A major challenge for a manager is effectively and frequently providing feedback to employees. If managers rely on organizational processes such as annual or bi-annual evaluations, they will quickly run into trouble. Employees need to know almost daily if they are doing what is expected. Here is an exercise I use to see if employees and managers are on the same page. Have employees write down the three most important things they do in their job. Then have them write down the most important behavior needed to be successful in their job. Next, have the supervisor write down the three most important things in the employees job and the most important behavior they expect from the employee. The results may surprise you. Sometimes you wonder if they are talking about the same job. If there is a great difference between the two, then how can evaluations, job performance, and even job descriptions be successfully used?
As a manager, you should ask yourself these questions daily:
1. Does the person know the critical duties of their job?
2. Do they know what my (the manager) priorities are?
3. Have I let the employee know if they are doing the job correctly?
4. Do the employees know what I look for in successful performance?
If the employees do not know the above, how can they have a chance to do their job correctly and well? It is surprising how many employees do not know they are doing something that provides a poor evaluation of their job. Also things change fast and what seems important one day may be shoved to the back burner the next. How are the employees going to know exactly what you need accomplished in such a changing environment if you do not tell them?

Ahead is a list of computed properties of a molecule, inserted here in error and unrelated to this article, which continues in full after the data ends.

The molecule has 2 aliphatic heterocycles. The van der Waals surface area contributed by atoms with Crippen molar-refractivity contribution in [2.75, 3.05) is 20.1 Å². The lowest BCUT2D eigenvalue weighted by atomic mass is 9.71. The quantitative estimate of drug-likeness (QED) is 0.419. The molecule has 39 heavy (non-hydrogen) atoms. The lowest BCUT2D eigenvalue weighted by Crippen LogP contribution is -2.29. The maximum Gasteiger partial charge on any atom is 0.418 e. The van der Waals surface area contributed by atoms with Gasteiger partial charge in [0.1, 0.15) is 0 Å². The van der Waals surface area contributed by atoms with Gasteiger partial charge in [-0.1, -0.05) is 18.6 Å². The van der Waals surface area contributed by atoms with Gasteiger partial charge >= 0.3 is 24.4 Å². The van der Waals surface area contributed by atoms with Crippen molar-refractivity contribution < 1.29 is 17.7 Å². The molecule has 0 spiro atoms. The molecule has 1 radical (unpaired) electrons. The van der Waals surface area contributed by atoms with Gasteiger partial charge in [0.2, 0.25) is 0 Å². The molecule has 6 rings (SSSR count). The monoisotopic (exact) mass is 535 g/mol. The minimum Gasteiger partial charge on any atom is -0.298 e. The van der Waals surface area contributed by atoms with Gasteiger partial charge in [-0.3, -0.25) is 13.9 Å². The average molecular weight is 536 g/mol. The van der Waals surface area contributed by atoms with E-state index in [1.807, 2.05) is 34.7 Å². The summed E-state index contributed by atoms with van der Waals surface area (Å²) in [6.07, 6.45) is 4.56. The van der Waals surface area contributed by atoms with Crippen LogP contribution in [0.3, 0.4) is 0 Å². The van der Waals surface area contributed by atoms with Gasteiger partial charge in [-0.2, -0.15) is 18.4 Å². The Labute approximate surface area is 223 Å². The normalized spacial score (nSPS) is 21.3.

I am not talking about what you as a manager prefer. I am talking about what is needed for the person to be a success and do the job correctly. Be careful that personal preferences don’t become your workplace standards.
How do you establish a good base of trust and frequent feedback that will be appreciated by the employees? Earn their respect. Provide more positive feedback than constructive feedback. Most people do nearly all their jobs well. It is usually only a small part of their job they need to improve. Yet, the only feedback they get is about what needs to be improved…which leaves the impression that you only pay attention to mistakes. If that arises, your feedback will not be appreciated. Providing mostly negative feedback will convert an employee who does nearly all their job well into an adversary who becomes unmotivated and may find ways to get even. It is critical to reward and recognize what people do well.
Managing others is not an easy job. It requires time, focus, and energy. Good Luck!